Supply Chain Disasters-When Supply Chain Management Goes Wrong

Posted on 23rd January 2020

Supply chain management is a complex yet necessary task for any business. Get it wrong, and you can find yourself on the wrong end of adverse publicity, reputational damage and even expensive litigation. In the UK, the operating environment has been destabilised by the looming shadow of Brexit. On top of this, the good old British weather is getting more difficult to predict, creating problems for businesses across the country. With a new decade upon us, it seemed a good time to look back at some of the different supply chain disasters in the headlines over the past few years.

The Beast from the East brings unseasonably poor profits

Ocado suffered a cold snap in 2018 as the Beast from the East stormed through their profits. They reported a drop of £1.5 million due to cancelled orders and delivery problems caused by the snow and ice. However, they weathered the storm and met their quarterly target predictions despite the setback. And it was sunny weather for food banks when the company donated the food that couldn’t be delivered to them.

Lesson learnt: When the storm is from the east, it’s good for neither businesses nor beast.

Oh dear! No chicken dinner

It seems not all fast-food chicken joints have yet mastered the nuances of supply chain management. Nando’s have run out of chicken in UK restaurants on several occasions over the past few years. Back in June 2014, they weren’t playing ball when their Wimbledon branch reported they were chickenless during the All England Tennis Championships. Then, in March 2018, Peri-Peri cold weather stopped deliveries to its Croydon branch. Customers were seen flocking to neighbouring McDonald's to get their fast food fix.

The award for the most famous supply chain management disaster of the 2000s, however, has to go to KFC. In February 2018, teething problems with their new delivery contractor meant only poultry amounts of chicken was delivered to its branches. Shockingly, it forced over 90% of them to close their doors. It was a few days before they completed re-feathering their nests and returned to business as usual.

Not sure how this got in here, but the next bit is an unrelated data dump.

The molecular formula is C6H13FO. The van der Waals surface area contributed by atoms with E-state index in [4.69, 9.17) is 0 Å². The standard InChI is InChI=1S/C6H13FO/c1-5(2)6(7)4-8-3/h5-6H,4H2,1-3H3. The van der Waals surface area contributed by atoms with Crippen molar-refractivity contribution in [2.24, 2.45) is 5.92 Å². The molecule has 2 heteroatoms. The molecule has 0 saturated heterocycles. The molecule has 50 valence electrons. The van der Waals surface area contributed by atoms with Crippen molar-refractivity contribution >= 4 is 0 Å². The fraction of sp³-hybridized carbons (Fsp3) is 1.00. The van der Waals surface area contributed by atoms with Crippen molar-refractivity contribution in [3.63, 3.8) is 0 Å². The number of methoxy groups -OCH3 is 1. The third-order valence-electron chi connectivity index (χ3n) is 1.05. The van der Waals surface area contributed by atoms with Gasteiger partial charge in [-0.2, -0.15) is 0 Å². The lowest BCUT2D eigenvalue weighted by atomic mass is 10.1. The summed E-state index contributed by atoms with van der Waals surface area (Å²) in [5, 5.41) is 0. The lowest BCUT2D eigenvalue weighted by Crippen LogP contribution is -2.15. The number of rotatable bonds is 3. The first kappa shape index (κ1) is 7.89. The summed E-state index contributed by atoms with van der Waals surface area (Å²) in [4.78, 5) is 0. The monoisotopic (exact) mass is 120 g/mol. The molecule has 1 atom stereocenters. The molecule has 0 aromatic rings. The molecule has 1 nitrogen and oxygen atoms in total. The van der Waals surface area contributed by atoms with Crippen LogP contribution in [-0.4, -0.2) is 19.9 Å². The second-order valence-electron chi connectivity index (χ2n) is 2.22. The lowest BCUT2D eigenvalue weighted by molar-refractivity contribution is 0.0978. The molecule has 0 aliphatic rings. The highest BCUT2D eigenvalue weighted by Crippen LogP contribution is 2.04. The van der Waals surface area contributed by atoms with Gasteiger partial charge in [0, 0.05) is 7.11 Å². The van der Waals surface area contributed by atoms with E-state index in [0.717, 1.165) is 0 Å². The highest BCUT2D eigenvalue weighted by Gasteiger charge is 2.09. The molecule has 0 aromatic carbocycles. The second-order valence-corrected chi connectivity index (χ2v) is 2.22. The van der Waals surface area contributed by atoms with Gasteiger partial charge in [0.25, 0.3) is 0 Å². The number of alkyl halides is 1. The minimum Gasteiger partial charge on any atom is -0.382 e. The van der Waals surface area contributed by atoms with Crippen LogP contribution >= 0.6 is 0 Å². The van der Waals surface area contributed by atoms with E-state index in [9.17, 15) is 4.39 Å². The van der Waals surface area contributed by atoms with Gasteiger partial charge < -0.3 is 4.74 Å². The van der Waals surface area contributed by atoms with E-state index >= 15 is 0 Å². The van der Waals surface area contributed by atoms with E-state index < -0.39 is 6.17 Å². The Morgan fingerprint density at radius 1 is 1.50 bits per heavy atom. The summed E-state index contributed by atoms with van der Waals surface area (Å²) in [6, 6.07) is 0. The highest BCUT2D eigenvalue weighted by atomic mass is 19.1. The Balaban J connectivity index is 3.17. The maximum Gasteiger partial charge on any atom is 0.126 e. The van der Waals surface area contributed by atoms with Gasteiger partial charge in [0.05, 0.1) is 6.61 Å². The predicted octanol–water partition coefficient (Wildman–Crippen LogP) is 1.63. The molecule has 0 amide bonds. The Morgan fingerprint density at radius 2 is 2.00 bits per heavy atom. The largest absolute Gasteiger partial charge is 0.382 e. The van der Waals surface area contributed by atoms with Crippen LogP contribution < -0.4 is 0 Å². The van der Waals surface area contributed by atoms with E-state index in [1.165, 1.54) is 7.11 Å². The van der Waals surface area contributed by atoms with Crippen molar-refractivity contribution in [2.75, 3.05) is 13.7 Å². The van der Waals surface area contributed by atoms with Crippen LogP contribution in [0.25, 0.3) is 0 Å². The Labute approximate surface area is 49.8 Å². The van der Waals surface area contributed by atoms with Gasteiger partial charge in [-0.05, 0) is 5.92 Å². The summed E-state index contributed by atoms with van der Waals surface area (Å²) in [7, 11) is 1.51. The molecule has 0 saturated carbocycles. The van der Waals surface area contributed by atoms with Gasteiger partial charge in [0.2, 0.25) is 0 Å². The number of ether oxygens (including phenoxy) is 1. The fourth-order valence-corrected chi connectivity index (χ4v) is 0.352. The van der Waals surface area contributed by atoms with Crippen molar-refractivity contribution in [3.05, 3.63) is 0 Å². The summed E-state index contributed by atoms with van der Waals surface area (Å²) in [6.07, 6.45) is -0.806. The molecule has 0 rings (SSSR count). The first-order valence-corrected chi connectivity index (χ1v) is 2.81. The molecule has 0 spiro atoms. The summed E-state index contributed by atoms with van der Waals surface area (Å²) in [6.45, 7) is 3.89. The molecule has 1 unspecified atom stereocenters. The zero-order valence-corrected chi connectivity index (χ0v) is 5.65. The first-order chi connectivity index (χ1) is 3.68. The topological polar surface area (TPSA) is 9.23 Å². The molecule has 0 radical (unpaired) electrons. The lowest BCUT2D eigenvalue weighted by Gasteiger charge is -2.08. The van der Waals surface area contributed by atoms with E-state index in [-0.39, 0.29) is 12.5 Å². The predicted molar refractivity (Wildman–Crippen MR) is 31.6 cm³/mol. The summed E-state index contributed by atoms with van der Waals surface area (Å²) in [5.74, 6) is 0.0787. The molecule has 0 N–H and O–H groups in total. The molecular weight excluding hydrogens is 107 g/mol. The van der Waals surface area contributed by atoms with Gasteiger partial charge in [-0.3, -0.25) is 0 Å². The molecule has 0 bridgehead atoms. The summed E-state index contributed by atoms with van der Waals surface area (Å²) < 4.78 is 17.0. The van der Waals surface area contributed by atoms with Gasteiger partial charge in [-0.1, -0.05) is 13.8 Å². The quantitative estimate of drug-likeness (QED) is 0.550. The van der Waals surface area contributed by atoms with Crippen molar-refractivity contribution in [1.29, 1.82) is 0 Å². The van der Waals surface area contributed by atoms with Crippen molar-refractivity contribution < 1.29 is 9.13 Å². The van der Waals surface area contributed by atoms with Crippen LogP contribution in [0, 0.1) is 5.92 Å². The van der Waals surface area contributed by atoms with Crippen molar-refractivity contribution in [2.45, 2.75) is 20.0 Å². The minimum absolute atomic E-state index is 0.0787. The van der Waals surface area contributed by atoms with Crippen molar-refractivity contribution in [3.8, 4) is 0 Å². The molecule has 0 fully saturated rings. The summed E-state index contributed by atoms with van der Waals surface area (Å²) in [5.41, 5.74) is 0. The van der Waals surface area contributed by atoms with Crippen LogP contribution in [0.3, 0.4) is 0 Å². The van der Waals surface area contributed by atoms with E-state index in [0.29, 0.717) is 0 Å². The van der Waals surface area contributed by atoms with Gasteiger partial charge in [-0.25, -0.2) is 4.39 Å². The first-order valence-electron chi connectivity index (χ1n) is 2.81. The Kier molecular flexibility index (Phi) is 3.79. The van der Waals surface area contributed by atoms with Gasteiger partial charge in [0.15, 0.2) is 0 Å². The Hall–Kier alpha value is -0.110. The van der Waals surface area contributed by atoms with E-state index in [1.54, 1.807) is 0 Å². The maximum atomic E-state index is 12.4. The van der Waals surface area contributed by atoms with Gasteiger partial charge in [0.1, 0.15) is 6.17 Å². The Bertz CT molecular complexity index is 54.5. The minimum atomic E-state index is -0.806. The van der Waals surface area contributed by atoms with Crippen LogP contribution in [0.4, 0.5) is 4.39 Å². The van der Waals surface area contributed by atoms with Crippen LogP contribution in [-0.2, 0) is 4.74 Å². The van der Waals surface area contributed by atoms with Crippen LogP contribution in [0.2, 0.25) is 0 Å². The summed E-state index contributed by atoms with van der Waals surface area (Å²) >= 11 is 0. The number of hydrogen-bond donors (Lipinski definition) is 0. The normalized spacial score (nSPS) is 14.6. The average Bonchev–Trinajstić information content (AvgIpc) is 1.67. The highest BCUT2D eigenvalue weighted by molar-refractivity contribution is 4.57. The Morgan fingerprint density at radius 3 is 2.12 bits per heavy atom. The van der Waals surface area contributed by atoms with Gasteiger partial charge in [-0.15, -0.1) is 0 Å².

Lesson learnt: Always count your chickens before dispatch.

Under cyber attack

Not something most businesses consider a supply chain disruption, cyber-attacks are, in fact, one of the most serious issues that could hit your business. In 2017, a piece of ransomware rocked the boat of shipping giant A.P. Møller-Maersk, bringing them to a standstill and leaving them stranded in the harbour. The attack highlighted the need for businesses to shore up their procurement processes and conduct security checks on companies and their systems before entering into contracts. Any found lacking should be given a wide berth.

Lesson learnt: If your suppliers don’t know the security ropes, you may find yourself between the devil and the deep blue sea.

Avoiding supply chain disasters

If there’s one thing we can learn from the supply chain disruptions listed in this article, it’s that the Scouts are right. Companies need to ‘be prepared’ for the worst happening. Managing your supplier relationships effectively, identifying risks and having robust mitigation plans in place should be essential parts of your procurement strategy. If you’d like to learn about how the Atamis procurement solution can help you avoid supply chain disruption, contact one of our experienced team now.

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